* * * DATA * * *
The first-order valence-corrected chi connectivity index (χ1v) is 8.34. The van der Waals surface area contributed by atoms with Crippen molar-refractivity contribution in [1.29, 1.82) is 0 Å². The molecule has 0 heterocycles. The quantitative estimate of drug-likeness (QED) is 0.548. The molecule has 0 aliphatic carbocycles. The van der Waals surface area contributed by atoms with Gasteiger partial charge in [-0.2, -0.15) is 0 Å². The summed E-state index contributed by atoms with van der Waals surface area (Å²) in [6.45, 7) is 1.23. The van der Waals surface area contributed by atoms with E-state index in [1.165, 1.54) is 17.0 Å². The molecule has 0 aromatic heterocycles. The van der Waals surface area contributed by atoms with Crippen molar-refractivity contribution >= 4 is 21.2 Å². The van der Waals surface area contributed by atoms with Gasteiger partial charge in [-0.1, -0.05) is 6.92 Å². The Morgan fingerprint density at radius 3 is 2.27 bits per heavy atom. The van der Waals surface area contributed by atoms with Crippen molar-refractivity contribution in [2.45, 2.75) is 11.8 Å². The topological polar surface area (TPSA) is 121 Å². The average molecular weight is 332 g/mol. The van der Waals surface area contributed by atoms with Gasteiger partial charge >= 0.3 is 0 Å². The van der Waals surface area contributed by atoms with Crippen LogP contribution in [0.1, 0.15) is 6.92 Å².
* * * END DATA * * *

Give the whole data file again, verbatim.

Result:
The first-order valence-corrected chi connectivity index (χ1v) is 8.34. The van der Waals surface area contributed by atoms with Crippen molar-refractivity contribution in [1.29, 1.82) is 0 Å². The molecule has 0 heterocycles. The quantitative estimate of drug-likeness (QED) is 0.548. The molecule has 0 aliphatic carbocycles. The van der Waals surface area contributed by atoms with Gasteiger partial charge in [-0.2, -0.15) is 0 Å². The summed E-state index contributed by atoms with van der Waals surface area (Å²) in [6.45, 7) is 1.23. The van der Waals surface area contributed by atoms with E-state index in [1.165, 1.54) is 17.0 Å². The molecule has 0 aromatic heterocycles. The van der Waals surface area contributed by atoms with Crippen molar-refractivity contribution >= 4 is 21.2 Å². The van der Waals surface area contributed by atoms with Gasteiger partial charge in [-0.1, -0.05) is 6.92 Å². The Morgan fingerprint density at radius 3 is 2.27 bits per heavy atom. The van der Waals surface area contributed by atoms with Crippen molar-refractivity contribution in [2.45, 2.75) is 11.8 Å². The topological polar surface area (TPSA) is 121 Å². The average molecular weight is 332 g/mol. The van der Waals surface area contributed by atoms with Gasteiger partial charge >= 0.3 is 0 Å². The van der Waals surface area contributed by atoms with Crippen LogP contribution in [0.1, 0.15) is 6.92 Å².